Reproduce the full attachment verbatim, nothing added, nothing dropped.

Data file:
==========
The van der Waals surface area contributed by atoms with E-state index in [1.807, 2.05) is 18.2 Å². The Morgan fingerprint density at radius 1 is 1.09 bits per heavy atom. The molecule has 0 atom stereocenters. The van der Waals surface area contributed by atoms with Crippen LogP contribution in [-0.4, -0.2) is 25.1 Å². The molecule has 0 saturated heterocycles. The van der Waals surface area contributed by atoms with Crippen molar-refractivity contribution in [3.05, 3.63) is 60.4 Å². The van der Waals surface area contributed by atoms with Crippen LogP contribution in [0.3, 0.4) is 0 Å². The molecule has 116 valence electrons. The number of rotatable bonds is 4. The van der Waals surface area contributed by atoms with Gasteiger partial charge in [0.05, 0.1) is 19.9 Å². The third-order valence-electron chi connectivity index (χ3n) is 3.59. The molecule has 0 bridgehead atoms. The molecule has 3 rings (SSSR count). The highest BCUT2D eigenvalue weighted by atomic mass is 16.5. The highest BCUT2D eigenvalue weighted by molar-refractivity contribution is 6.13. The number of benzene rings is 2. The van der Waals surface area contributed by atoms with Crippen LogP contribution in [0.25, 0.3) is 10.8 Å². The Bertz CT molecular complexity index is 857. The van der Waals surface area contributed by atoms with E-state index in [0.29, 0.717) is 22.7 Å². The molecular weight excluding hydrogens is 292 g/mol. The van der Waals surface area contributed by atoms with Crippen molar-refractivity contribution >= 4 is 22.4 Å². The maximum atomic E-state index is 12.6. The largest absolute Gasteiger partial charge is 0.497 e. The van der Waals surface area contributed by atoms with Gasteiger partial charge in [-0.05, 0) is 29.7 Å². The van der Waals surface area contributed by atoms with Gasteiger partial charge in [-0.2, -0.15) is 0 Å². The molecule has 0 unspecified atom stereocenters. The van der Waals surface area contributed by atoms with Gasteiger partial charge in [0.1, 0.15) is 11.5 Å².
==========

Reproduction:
The van der Waals surface area contributed by atoms with E-state index in [1.807, 2.05) is 18.2 Å². The Morgan fingerprint density at radius 1 is 1.09 bits per heavy atom. The molecule has 0 atom stereocenters. The van der Waals surface area contributed by atoms with Crippen LogP contribution in [-0.4, -0.2) is 25.1 Å². The molecule has 0 saturated heterocycles. The van der Waals surface area contributed by atoms with Crippen molar-refractivity contribution in [3.05, 3.63) is 60.4 Å². The van der Waals surface area contributed by atoms with Crippen LogP contribution in [0.3, 0.4) is 0 Å². The molecule has 116 valence electrons. The number of rotatable bonds is 4. The van der Waals surface area contributed by atoms with Gasteiger partial charge in [0.05, 0.1) is 19.9 Å². The third-order valence-electron chi connectivity index (χ3n) is 3.59. The molecule has 0 bridgehead atoms. The molecule has 3 rings (SSSR count). The highest BCUT2D eigenvalue weighted by atomic mass is 16.5. The highest BCUT2D eigenvalue weighted by molar-refractivity contribution is 6.13. The number of benzene rings is 2. The van der Waals surface area contributed by atoms with Crippen LogP contribution in [0.25, 0.3) is 10.8 Å². The Bertz CT molecular complexity index is 857. The van der Waals surface area contributed by atoms with E-state index in [0.29, 0.717) is 22.7 Å². The molecular weight excluding hydrogens is 292 g/mol. The van der Waals surface area contributed by atoms with Crippen molar-refractivity contribution >= 4 is 22.4 Å². The maximum atomic E-state index is 12.6. The largest absolute Gasteiger partial charge is 0.497 e. The van der Waals surface area contributed by atoms with Gasteiger partial charge in [-0.05, 0) is 29.7 Å². The van der Waals surface area contributed by atoms with Gasteiger partial charge in [-0.2, -0.15) is 0 Å². The molecule has 0 unspecified atom stereocenters. The van der Waals surface area contributed by atoms with Gasteiger partial charge in [0.1, 0.15) is 11.5 Å².